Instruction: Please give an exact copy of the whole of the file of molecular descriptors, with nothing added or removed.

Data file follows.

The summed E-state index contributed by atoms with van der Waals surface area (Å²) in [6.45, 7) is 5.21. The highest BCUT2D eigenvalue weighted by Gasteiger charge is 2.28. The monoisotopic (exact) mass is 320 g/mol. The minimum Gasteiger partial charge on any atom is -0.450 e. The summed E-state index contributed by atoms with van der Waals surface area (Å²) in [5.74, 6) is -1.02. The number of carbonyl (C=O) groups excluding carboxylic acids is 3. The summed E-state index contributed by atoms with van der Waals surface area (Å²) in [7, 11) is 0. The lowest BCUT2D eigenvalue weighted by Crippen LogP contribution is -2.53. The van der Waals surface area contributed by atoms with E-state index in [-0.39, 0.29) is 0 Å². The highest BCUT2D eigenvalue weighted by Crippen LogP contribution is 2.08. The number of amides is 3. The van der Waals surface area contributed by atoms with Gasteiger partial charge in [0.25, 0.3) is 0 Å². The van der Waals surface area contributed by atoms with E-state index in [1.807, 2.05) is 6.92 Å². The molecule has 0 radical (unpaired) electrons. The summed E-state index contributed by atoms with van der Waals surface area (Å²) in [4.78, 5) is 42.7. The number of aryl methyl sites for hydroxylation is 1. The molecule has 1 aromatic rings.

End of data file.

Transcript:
The summed E-state index contributed by atoms with van der Waals surface area (Å²) in [6.45, 7) is 5.21. The highest BCUT2D eigenvalue weighted by Gasteiger charge is 2.28. The monoisotopic (exact) mass is 320 g/mol. The minimum Gasteiger partial charge on any atom is -0.450 e. The summed E-state index contributed by atoms with van der Waals surface area (Å²) in [5.74, 6) is -1.02. The number of carbonyl (C=O) groups excluding carboxylic acids is 3. The summed E-state index contributed by atoms with van der Waals surface area (Å²) in [7, 11) is 0. The lowest BCUT2D eigenvalue weighted by Crippen LogP contribution is -2.53. The van der Waals surface area contributed by atoms with E-state index in [-0.39, 0.29) is 0 Å². The highest BCUT2D eigenvalue weighted by Crippen LogP contribution is 2.08. The number of amides is 3. The van der Waals surface area contributed by atoms with Gasteiger partial charge in [0.25, 0.3) is 0 Å². The van der Waals surface area contributed by atoms with E-state index in [1.807, 2.05) is 6.92 Å². The molecule has 0 radical (unpaired) electrons. The summed E-state index contributed by atoms with van der Waals surface area (Å²) in [4.78, 5) is 42.7. The number of aryl methyl sites for hydroxylation is 1. The molecule has 1 aromatic rings.